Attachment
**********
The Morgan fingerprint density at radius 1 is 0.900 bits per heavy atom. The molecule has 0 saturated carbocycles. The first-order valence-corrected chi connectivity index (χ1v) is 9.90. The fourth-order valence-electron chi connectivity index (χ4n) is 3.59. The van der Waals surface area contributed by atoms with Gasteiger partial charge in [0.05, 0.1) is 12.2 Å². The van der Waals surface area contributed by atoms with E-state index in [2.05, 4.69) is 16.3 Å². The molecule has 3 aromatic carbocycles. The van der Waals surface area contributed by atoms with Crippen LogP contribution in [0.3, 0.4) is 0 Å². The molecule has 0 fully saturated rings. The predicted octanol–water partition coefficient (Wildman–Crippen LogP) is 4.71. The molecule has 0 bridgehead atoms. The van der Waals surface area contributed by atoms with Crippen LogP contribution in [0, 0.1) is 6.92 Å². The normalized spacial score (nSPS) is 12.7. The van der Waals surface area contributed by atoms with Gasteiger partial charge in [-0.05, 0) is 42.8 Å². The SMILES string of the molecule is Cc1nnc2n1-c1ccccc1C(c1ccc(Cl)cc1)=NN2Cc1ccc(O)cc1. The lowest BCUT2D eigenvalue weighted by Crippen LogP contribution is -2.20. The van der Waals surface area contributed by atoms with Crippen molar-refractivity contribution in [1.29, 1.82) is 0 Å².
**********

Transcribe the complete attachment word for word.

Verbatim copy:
The Morgan fingerprint density at radius 1 is 0.900 bits per heavy atom. The molecule has 0 saturated carbocycles. The first-order valence-corrected chi connectivity index (χ1v) is 9.90. The fourth-order valence-electron chi connectivity index (χ4n) is 3.59. The van der Waals surface area contributed by atoms with Gasteiger partial charge in [0.05, 0.1) is 12.2 Å². The van der Waals surface area contributed by atoms with E-state index in [2.05, 4.69) is 16.3 Å². The molecule has 3 aromatic carbocycles. The van der Waals surface area contributed by atoms with Crippen LogP contribution in [0.3, 0.4) is 0 Å². The molecule has 0 fully saturated rings. The predicted octanol–water partition coefficient (Wildman–Crippen LogP) is 4.71. The molecule has 0 bridgehead atoms. The van der Waals surface area contributed by atoms with Crippen LogP contribution in [0, 0.1) is 6.92 Å². The normalized spacial score (nSPS) is 12.7. The van der Waals surface area contributed by atoms with Gasteiger partial charge in [-0.05, 0) is 42.8 Å². The SMILES string of the molecule is Cc1nnc2n1-c1ccccc1C(c1ccc(Cl)cc1)=NN2Cc1ccc(O)cc1. The lowest BCUT2D eigenvalue weighted by Crippen LogP contribution is -2.20. The van der Waals surface area contributed by atoms with Crippen molar-refractivity contribution in [1.29, 1.82) is 0 Å².